A historic house with a sash window, roof, siding, and tree stands on a grassy lot surrounded by a yard and sky.

Check out this equation: “Thermal Bridging = Thermal Bypass = Energy Loss = Wasted Money”

Energy Efficiency in Owensville MO

This house in Owensville, MO got a little tender loving care from its owners, who decided to add energy-efficient and comfortable living space. Custom home insulation and energy efficiency upgrades are a Foam Engineers specialty, and we were glad to be invited to help! The owners also went with all LED lighting (I’ll only purchase LED lights from now on) and a bamboo floor for added insulation and sound control. Keep reading to learn more about this project and how eliminating thermal bridging helped these homeowners.

Exterior view of house in Owensville to be insulated

What Is Thermal Bridging?

To understand why the project was done with spray foam insulation, you need to understand thermal bridging. That term is normally used to describe wood or metal in a framed wall that is not a good insulator.

In most walls, the framing allows heat to transfer through it (wood and metal are not good insulators) and reduces the overall thermal efficiency of the wall by 30% or more. So a wall insulated with batts between the studs might only be as efficient as an R8 insulation system because the wood allows heat transfer. Of course, there are other inefficiencies when using batts such as imperfect installation and convective loops, which I’ll talk about below, but for now I’m going to stay on topic and just talk about thermal bypasses (which is the same as a thermal bridge)!

If you look carefully at the walls in the picture below you will see the wood furring spaced off the foundation by about one inch. This will allow closed cell spray foam to expand behind the wood. This adds insulation where it is really needed – directly to the foundation wall and behind the framing. With just one inch of closed cell spray foam we can achieve an R7! Then the wood stays warmer, and the overall energy efficiency of the wall is improved. In this wall assembly, we sprayed 2 inches of closed cell. One inch behind the studs and one inch in the cavity between the studs. Of course, the owner only cares about a more comfortable living space that does not cost an arm and a leg to heat and cool.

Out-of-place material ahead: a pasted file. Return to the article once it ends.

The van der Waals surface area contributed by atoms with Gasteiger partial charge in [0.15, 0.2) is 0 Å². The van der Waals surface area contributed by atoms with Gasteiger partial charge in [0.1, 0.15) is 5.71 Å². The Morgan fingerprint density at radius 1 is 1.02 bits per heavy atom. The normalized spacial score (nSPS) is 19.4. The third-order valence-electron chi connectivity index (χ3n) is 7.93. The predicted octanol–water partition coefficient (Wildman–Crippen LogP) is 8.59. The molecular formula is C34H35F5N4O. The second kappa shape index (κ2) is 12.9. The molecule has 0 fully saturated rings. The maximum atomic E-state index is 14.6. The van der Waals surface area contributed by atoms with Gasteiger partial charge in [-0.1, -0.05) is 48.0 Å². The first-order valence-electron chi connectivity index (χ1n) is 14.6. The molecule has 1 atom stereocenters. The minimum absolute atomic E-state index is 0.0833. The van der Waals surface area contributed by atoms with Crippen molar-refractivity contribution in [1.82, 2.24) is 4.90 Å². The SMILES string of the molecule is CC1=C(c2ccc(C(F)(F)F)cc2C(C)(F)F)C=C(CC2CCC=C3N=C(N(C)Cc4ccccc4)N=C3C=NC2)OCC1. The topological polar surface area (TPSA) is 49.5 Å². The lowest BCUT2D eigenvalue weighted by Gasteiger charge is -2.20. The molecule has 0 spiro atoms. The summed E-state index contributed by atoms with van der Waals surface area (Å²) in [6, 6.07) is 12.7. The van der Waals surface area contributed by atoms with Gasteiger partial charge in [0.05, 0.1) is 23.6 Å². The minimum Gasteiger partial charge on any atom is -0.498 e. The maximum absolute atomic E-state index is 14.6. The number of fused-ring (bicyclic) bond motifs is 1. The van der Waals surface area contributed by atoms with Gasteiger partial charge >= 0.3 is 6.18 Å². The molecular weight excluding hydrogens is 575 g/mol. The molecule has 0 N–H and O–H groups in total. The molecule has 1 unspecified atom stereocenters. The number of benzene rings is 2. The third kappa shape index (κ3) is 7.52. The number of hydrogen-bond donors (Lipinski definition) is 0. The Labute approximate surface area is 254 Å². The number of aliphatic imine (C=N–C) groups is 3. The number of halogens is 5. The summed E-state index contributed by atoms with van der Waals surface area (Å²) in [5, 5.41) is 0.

This basement wall is furred with 2x4's offset from wall to reduce thermal breaks, also known as thermal bridging, and is ready for spray foam insulation

Moisture Control in Basements

Water gets into everything – especially where it is not wanted. I think that’s some kind of law or something (just kidding). Water also gets into basement walls which absorb moisture from the ground. Concrete is a bit like a sponge and wicks moisture from any damp areas. Some amount of water is able to find it’s way through, or around, exterior applied damp proofing and into the basement.

Now, I’m not talking about running water. I’m not even talking about dripping water. I’m talking about a wall that has no visible water on it but simply has a high enough water content that water is evaporating from the wall and making the air in the basement more moist/humid than it would otherwise be. The evaporation of water makes the wall cold. (It’s evaporative cooling like how your body cools when you sweat).

This often makes a basement cool and humid, which means a less healthy and comfortable living space. How does closed-cell spray foam help control moisture? Well, in addition to being an insulator, closed-cell spray foam is also a vapor retarder (it’s not a vapor barrier) so it retards the amount of moisture that comes from the soil, through the wall, and into the living space via evaporation off the wall surface. Yes, that’s right, the water just can’t evaporate off that cold basement wall because it’s covered by spray foam that does not wick water and greatly slows the amount of water that can diffuse through it. Of course, the owner only cares that the living space is dry and comfortable – nobody wants to live in a wet cave!